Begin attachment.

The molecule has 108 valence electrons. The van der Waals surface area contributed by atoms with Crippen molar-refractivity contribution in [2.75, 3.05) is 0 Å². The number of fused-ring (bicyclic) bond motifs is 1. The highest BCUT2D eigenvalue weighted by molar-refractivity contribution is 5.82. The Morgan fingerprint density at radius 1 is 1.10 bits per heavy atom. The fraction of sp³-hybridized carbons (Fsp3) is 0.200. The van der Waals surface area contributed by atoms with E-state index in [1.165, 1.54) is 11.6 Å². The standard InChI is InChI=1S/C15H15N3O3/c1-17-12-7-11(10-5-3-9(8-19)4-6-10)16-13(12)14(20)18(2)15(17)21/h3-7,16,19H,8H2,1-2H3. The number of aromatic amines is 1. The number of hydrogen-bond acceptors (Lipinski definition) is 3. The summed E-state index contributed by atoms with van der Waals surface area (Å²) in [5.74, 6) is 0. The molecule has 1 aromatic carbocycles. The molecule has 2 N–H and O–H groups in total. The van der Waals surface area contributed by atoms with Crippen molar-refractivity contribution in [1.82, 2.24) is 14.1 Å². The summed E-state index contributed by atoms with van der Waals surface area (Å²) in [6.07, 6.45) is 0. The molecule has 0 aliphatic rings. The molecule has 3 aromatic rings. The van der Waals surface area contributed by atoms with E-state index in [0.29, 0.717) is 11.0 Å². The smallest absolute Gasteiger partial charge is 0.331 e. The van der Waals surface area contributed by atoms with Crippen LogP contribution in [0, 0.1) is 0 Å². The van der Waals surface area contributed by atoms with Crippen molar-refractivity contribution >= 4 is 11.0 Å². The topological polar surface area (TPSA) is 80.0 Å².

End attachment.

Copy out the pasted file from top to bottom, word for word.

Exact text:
The molecule has 108 valence electrons. The van der Waals surface area contributed by atoms with Crippen molar-refractivity contribution in [2.75, 3.05) is 0 Å². The number of fused-ring (bicyclic) bond motifs is 1. The highest BCUT2D eigenvalue weighted by molar-refractivity contribution is 5.82. The Morgan fingerprint density at radius 1 is 1.10 bits per heavy atom. The fraction of sp³-hybridized carbons (Fsp3) is 0.200. The van der Waals surface area contributed by atoms with E-state index in [1.165, 1.54) is 11.6 Å². The standard InChI is InChI=1S/C15H15N3O3/c1-17-12-7-11(10-5-3-9(8-19)4-6-10)16-13(12)14(20)18(2)15(17)21/h3-7,16,19H,8H2,1-2H3. The number of aromatic amines is 1. The number of hydrogen-bond acceptors (Lipinski definition) is 3. The summed E-state index contributed by atoms with van der Waals surface area (Å²) in [5.74, 6) is 0. The molecule has 1 aromatic carbocycles. The molecule has 2 N–H and O–H groups in total. The van der Waals surface area contributed by atoms with Crippen molar-refractivity contribution in [1.82, 2.24) is 14.1 Å². The summed E-state index contributed by atoms with van der Waals surface area (Å²) in [6.07, 6.45) is 0. The molecule has 0 aliphatic rings. The molecule has 3 aromatic rings. The van der Waals surface area contributed by atoms with E-state index in [0.29, 0.717) is 11.0 Å². The smallest absolute Gasteiger partial charge is 0.331 e. The van der Waals surface area contributed by atoms with Crippen LogP contribution in [0, 0.1) is 0 Å². The van der Waals surface area contributed by atoms with Crippen molar-refractivity contribution >= 4 is 11.0 Å². The topological polar surface area (TPSA) is 80.0 Å².